The characters in Flip Side are stuck in two different worlds, and their contrasts are fascinating. But, aside from an online affair, playwright Ellen Maddow never allows them to interact, and it's hard to feel sympathetic for jealous characters when they refuse to experience anything themselves.
Reviewed by Ilana Novick
It’s not a good sign that Anna Kiraly’s set is more developed than any of the characters in Ellen Maddow’s new play, Flip Side. The characters that inhabit the two mythical worlds of Drizzle Plaza and the Waterfall family home are stuck in one dimension, whereas the set—constructed of wooden beams and transparent paper (for projections)—serves as a house, a restaurant, and a town square. If you like experimental plays, Flip Side is an enigmatic exploration of the longing to be somewhere, and what happens when you discover that “somewhere else” has just as many problems as the place you’re trying to escape.
Drizzle Plaza is the land of the terminally haggard, where people like Frank (Will Badgett) and Daisy (Heidi Schreck) spend their time talking about lost loves and lost opportunities in short, clipped sentences. Their idea of a fun night is spying through their neighbor's windows, grasping for a piece of what they think is a comfortable life. Little do they know that this supposedly content neighbors are actually fighting over the amount of time Alan Flynnalyn (John Hellweg) spends chatting online with his school sweetheart instead of spending time with his wife Marilyn (Tina Shepard). Hellweg’s drooping eyes and slouch suggest a harried husband; the way he constantly clutches his laptop and speaks as if he’s in a chatroom (“LOL”), shows a child looking for a new world to escape to. In the midst of spying, Frank and Daisy meet a pair of elderly women whose X-ray glasses allow them to see not only inside their neighbor’s houses, but inside the world of the Waterfall family.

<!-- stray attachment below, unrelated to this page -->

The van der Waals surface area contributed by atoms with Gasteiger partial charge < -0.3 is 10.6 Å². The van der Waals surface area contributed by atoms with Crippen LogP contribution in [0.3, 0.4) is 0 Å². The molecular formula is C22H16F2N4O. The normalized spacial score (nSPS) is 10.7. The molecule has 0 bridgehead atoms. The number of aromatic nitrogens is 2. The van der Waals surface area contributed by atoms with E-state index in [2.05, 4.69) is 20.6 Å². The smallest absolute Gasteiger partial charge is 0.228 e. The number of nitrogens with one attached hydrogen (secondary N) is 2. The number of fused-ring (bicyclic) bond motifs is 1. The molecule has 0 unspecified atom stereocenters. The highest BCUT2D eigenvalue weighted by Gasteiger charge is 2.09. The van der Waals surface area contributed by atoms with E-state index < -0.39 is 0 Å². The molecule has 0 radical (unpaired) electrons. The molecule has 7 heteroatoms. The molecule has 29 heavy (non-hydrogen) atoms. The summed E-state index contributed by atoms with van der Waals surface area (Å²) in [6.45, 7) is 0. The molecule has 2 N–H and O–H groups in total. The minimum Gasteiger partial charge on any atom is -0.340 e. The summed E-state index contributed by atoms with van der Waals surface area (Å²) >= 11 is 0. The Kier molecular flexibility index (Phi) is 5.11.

This is Drizzle Plaza’s flip side, and the Waterfallmanic energy is a sharp contrast to the plaza’s listless residents. Uncle Oscar (David Brooks), and mother Sylvia (also Tina Shepard) are happy always being in motion, going from job to home to gym with a constant smile, as this lets them ignore the inner dissent of their teenage daughter, Cheramoya (Sue Jean Kim), who dances and insults her mother, Sylvia, often at the same time. She's like a Tazmanian devil, pigtails whipping around, perpetually out of breath. As for Sylvia happens to be the woman Alan spends all of his free time talking to.
With all of this spying, I expected more intrigue, more excitement, maybe even more violence, but aside from Cheramoya accidentally throwing a tomato at Drizzle Plaza, the two sides never interact (not counting Alan and Sylvia’s online affair). However juvenile, the tomato throwing could have been an opportunity for the two sides to experience firsthand what they had been passively spying for the entire play. It would force them to see the reality behind what they assume is the better place, and maybe even find some appreciation for the one they’re already in. After all, it’s hard to feel sympathetic for jealous characters when they’re refusing to experience anything themselves.
Flip Side (1 hour 30 minutes)
Connelly Theater (220 East 4th Street)
Tues-Sat at 8pm, through October 19th
Tickets available at www.smarttix.com
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